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The feed barley outlook

Market Talk with Jerry Klassen

It’s that time of year when I receive many calls from cattle producers with regard to the price outlook for feed barley. This past winter, feed barley in southern Alberta has readily traded in the range of $155/mt to $165/mt delivered, while values in central Alberta are usually a $10/mt discount. The 2016-17 crop year was rather unique in that many finishing operations were using a fair amount of feed wheat or feed durum in the rations. Extreme rains last summer caused a large portion of the western Canadian wheat crop to contain high levels of vomitoxin. The world was awash with feed wheat this past year making it difficult to move this lower-quality wheat offshore; therefore, farmers had limited options and had to sell into the domestic feed market. However, looking forward, there are a number of variables that will influence the price of feed grains in Western Canada. I thought this would be a good time to discuss some of the risk factors that will influence the barley market for the 2017-18 crop year.

To start off, the Canadian barley ending stocks for 2016-17 will likely finish near 2.4 million mt, which is above the 10-year average carry-out of 1.7 million mt. A carry-out above the 10-year average usually results in prices under the 10-year average, which we’ve seen this past winter.

Statistics Canada will release their first indications of seeded acreage on April 21, after our press deadline for the May issue of Canadian Cattlemen. This provides a starting point to estimate production and the fundamental structure. As I write this, acreage is a large uncertainty with some analysts calling for a year-over-year decline in acreage while others are suggesting acreage could increase. I’ve attached a supply and demand table below. I will discuss three potential case studies by varying the acreage and the potential price outlook for each.

1/includes barley processed domestically and then exported as malt. **10-year average is 2007 through 2016.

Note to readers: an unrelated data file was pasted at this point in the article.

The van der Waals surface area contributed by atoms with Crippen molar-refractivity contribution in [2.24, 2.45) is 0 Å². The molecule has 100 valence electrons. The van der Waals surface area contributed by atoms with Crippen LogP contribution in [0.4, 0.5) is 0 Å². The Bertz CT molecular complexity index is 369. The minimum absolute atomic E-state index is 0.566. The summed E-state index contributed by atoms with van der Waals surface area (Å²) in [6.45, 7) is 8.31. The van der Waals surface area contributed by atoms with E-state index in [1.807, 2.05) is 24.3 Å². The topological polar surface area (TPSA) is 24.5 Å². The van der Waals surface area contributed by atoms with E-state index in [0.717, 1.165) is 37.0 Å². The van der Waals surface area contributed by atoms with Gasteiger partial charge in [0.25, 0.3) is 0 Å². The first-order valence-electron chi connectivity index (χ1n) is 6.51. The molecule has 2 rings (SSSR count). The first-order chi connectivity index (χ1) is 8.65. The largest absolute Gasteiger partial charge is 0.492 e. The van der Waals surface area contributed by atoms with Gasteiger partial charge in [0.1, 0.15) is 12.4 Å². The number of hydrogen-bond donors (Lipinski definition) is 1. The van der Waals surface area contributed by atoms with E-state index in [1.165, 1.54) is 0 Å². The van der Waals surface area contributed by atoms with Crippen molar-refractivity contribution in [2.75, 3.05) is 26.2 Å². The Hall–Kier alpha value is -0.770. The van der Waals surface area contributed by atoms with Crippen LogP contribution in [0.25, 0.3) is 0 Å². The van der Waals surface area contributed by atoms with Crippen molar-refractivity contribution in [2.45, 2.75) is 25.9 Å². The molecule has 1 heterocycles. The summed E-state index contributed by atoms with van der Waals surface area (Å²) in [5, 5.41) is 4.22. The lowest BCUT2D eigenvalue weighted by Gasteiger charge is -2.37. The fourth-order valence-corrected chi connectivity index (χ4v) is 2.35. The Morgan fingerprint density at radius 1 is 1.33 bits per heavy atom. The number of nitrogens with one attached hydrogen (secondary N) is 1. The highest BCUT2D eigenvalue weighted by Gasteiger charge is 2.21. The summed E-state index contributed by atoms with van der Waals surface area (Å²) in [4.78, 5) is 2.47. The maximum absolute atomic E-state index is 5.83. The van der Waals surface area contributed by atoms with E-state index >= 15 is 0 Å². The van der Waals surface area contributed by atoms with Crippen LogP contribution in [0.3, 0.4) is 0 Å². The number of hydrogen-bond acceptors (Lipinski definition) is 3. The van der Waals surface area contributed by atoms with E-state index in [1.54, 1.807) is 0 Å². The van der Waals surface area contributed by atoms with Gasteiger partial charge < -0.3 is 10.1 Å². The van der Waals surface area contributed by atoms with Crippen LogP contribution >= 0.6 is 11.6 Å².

The first case incorporates a year-over-year decline in acreage of 10 per cent. Using an average yield of 65 bushels per acre, production would finish near 7.3 million mt. Without going into details of the demand, the overall carry-out would finish near 1.7 million mt which would be similar to the 10-year average. This would be considered a slightly bullish scenario with Lethbridge values expected to trade in the range of $190/mt to $210/mt delivered during the 2017-18 crop year.

The second case uses an acreage base of 6.4 million, which is the same as last year. Using an average yield, production would finish near 8.2 million mt and the carry-out would come in at 2.3 million mt. This would be considered a neutral outlook from current levels as supplies would remain above the 10-year average. The final case study uses a 10 per cent increase in acreage causing production to surge to 9.0 million mt. In this scenario, the carry-out would swell to 2.9 million mt and it would be considered bearish from current price levels.

Over the past few years, Canadian feed barley prices have been highly correlated with the U.S. corn market. Despite limited imports from south of the border, the corn market tends to influence the world feed grain complex. On March 31, the USDA estimated U.S. corn acres at 90.0 million, down from 94 million last year. The fact that acres are below year-ago levels will make the feed grain complex extremely sensitive to growing conditions, especially during the key pollination season during July. The sharp year-over-year increase in South American production will lower export demand for U.S. corn. This takes some of the upside potential off the corn market even if adverse conditions materialize. However, the corn market will have limited downside in the short term until the crop is more certain and I’m expecting the corn market to incorporate a risk premium during the summer due to the uncertainty in production. Cattle producers also have to remember at this stage, analysts factor in a normal quality wheat crop whereby 80 per cent of the wheat grades in the top two milling categories, limiting the amount for feed.

In conclusion, feeder cattle prices have been supported by lower feed grain costs in Canada and the U.S. Strength in barley and corn values will weigh on the feeder cattle market. My bias is that we’ll see slightly stronger barley prices in the upcoming crop year. Lower feed wheat production and the potential for a tighter corn fundamental structure will be supportive for Canadian barley values.

About the author

Columnist

Jerry Klassen manages the Canadian office of Swiss-based grain 
trader GAP SA Grains and Produits Ltd., and is president and founder 
of Resilient Capital specializing in proprietary commodity futures trading and market analysis. Klassen consults with feedlots on risk management and writes a weekly cattle market commentary. 
He can be reached at 204-504-8339.

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